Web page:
Chlamydia | Symptoms
Chlamydia is known as a "silent" disease because the majority of infected people have no symptoms. If symptoms do occur, they usually appear within 1 to 3 weeks after exposure.
Men after unprotected vaginal sex tends to have symptoms appear within the first week after contact. For men who had unprotect oral sex, tends to have symptoms in the second week after expose. Symptoms tends to be less obvious and often unrecognized after oral contacts.
Chlamydia Symptoms - Men
Chlamydia symptoms might have a clear discharge from their urethral opening or a burning sensation either at the tip of penis or inside the urethra when urinating. Men might also have burning and itching around the opening of the penis. Pain and swelling in the testicles are uncommon but may occur a few weeks after the sexual contact as the bacteria travelled up all the way from urethra to the testes.
Chlamydia Symptoms - Women
In women, the bacteria initially infect the cervix and the urethra (urine canal). Women who have symptoms might have an abnormal vaginal discharge or a burning sensation when urinating. If the infection spreads from the cervix to uterus then to the Fallopian tubes (tubes that carry fertilized eggs from the ovaries to the uterus), some women still have no signs or symptoms; others may have dull lower abdominal pain, low back pain, nausea, fever, pain during intercourse, or bleeding between menstrual periods.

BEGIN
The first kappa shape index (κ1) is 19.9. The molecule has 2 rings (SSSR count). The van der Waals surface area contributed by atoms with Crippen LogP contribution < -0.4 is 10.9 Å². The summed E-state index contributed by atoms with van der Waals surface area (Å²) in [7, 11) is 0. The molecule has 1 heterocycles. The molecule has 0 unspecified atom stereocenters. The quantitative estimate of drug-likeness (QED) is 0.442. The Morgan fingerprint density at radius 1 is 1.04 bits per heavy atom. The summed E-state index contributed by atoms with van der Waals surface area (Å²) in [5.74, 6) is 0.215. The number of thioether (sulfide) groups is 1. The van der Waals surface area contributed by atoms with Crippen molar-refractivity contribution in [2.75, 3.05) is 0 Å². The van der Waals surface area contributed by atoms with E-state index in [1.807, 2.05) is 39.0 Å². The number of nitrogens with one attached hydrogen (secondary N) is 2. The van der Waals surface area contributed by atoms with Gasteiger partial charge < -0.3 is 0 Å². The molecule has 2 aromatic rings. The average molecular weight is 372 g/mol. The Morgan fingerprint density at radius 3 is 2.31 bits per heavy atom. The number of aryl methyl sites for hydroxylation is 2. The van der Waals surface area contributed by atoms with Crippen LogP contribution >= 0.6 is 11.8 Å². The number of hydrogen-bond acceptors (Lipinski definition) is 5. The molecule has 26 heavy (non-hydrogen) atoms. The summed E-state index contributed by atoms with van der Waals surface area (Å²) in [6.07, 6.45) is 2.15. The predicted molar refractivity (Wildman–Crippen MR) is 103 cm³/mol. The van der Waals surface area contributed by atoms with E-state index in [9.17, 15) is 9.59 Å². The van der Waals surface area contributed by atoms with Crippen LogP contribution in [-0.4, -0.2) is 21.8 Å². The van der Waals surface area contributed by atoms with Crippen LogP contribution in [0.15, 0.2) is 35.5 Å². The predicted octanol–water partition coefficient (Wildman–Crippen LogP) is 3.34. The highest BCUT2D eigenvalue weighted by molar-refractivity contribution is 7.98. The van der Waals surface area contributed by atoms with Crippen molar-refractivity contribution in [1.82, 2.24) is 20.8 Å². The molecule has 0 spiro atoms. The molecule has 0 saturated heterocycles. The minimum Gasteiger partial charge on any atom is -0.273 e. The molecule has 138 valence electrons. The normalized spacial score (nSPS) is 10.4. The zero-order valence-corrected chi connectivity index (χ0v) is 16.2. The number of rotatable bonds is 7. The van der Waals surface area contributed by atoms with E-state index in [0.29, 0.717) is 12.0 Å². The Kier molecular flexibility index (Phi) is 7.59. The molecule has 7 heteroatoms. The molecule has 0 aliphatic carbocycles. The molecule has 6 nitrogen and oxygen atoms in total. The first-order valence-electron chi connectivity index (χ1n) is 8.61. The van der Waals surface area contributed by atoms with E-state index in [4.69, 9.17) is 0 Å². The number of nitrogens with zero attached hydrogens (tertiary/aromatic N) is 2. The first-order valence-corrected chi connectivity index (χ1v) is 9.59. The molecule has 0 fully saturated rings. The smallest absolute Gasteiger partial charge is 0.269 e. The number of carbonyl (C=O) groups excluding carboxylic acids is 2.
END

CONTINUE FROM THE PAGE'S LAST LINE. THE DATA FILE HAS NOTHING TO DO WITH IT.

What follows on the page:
Chlamydia Symptoms - Rectal
Men or women who have receptive anal intercourse may acquire chlamydia in the rectum, which may cause rectal pain, discharge, or bleeding. However these symptoms are often subtle and often mistaken as other conditions such as haemorrhoid. Chlamydia can also be found in the throats of women and men having oral sex with an infected partner, although sore throat is uncommon.